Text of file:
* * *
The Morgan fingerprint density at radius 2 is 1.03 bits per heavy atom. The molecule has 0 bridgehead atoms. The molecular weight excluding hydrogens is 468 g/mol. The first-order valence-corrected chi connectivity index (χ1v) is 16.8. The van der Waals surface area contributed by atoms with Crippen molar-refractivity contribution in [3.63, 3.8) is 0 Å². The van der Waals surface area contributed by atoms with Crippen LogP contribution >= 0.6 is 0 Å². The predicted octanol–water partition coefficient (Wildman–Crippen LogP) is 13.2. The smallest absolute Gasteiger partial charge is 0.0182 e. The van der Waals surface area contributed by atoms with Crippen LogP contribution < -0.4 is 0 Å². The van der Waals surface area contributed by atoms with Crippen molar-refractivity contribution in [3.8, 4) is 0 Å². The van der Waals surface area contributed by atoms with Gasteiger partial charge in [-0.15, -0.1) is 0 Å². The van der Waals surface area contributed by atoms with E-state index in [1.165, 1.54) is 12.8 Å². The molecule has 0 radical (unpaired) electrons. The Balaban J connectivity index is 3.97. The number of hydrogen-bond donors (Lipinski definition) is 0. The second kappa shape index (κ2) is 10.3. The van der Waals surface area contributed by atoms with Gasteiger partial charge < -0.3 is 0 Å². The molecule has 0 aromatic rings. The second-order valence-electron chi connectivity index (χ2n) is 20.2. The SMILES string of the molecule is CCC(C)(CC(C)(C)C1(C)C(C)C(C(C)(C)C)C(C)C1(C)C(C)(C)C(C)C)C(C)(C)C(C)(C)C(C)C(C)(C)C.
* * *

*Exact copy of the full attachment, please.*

The Morgan fingerprint density at radius 2 is 1.03 bits per heavy atom. The molecule has 0 bridgehead atoms. The molecular weight excluding hydrogens is 468 g/mol. The first-order valence-corrected chi connectivity index (χ1v) is 16.8. The van der Waals surface area contributed by atoms with Crippen molar-refractivity contribution in [3.63, 3.8) is 0 Å². The van der Waals surface area contributed by atoms with Crippen LogP contribution >= 0.6 is 0 Å². The predicted octanol–water partition coefficient (Wildman–Crippen LogP) is 13.2. The smallest absolute Gasteiger partial charge is 0.0182 e. The van der Waals surface area contributed by atoms with Crippen LogP contribution < -0.4 is 0 Å². The van der Waals surface area contributed by atoms with Crippen molar-refractivity contribution in [3.8, 4) is 0 Å². The van der Waals surface area contributed by atoms with Gasteiger partial charge in [-0.15, -0.1) is 0 Å². The van der Waals surface area contributed by atoms with E-state index in [1.165, 1.54) is 12.8 Å². The molecule has 0 radical (unpaired) electrons. The Balaban J connectivity index is 3.97. The number of hydrogen-bond donors (Lipinski definition) is 0. The second kappa shape index (κ2) is 10.3. The van der Waals surface area contributed by atoms with Gasteiger partial charge < -0.3 is 0 Å². The molecule has 0 aromatic rings. The second-order valence-electron chi connectivity index (χ2n) is 20.2. The SMILES string of the molecule is CCC(C)(CC(C)(C)C1(C)C(C)C(C(C)(C)C)C(C)C1(C)C(C)(C)C(C)C)C(C)(C)C(C)(C)C(C)C(C)(C)C.